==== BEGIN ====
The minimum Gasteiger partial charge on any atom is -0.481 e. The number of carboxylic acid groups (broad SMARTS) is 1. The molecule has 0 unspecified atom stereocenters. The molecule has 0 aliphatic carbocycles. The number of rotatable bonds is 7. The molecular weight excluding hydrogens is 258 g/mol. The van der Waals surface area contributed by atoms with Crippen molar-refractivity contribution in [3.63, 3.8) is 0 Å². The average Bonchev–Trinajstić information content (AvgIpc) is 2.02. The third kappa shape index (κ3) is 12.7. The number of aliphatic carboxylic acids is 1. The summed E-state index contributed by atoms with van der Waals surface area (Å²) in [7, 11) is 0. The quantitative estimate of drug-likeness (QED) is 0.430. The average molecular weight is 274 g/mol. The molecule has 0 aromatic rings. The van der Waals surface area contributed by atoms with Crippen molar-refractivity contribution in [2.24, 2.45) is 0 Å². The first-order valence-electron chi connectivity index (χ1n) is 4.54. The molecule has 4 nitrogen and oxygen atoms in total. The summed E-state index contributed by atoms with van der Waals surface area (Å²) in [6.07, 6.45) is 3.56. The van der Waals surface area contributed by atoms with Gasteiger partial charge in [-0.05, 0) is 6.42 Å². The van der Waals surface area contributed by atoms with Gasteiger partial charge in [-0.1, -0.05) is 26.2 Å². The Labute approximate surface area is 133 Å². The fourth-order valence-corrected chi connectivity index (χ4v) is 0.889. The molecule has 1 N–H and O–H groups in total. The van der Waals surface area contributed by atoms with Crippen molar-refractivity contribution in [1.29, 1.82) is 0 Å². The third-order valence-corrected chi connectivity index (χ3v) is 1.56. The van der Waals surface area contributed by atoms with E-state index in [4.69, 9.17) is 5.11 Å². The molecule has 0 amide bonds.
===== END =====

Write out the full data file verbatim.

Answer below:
The minimum Gasteiger partial charge on any atom is -0.481 e. The number of carboxylic acid groups (broad SMARTS) is 1. The molecule has 0 unspecified atom stereocenters. The molecule has 0 aliphatic carbocycles. The number of rotatable bonds is 7. The molecular weight excluding hydrogens is 258 g/mol. The van der Waals surface area contributed by atoms with Crippen molar-refractivity contribution in [3.63, 3.8) is 0 Å². The average Bonchev–Trinajstić information content (AvgIpc) is 2.02. The third kappa shape index (κ3) is 12.7. The number of aliphatic carboxylic acids is 1. The summed E-state index contributed by atoms with van der Waals surface area (Å²) in [7, 11) is 0. The quantitative estimate of drug-likeness (QED) is 0.430. The average molecular weight is 274 g/mol. The molecule has 0 aromatic rings. The van der Waals surface area contributed by atoms with Crippen molar-refractivity contribution in [2.24, 2.45) is 0 Å². The first-order valence-electron chi connectivity index (χ1n) is 4.54. The molecule has 4 nitrogen and oxygen atoms in total. The summed E-state index contributed by atoms with van der Waals surface area (Å²) in [6.07, 6.45) is 3.56. The van der Waals surface area contributed by atoms with Gasteiger partial charge in [-0.05, 0) is 6.42 Å². The van der Waals surface area contributed by atoms with Gasteiger partial charge in [-0.1, -0.05) is 26.2 Å². The Labute approximate surface area is 133 Å². The fourth-order valence-corrected chi connectivity index (χ4v) is 0.889. The molecule has 1 N–H and O–H groups in total. The van der Waals surface area contributed by atoms with Crippen molar-refractivity contribution in [1.29, 1.82) is 0 Å². The third-order valence-corrected chi connectivity index (χ3v) is 1.56. The van der Waals surface area contributed by atoms with E-state index in [4.69, 9.17) is 5.11 Å². The molecule has 0 amide bonds.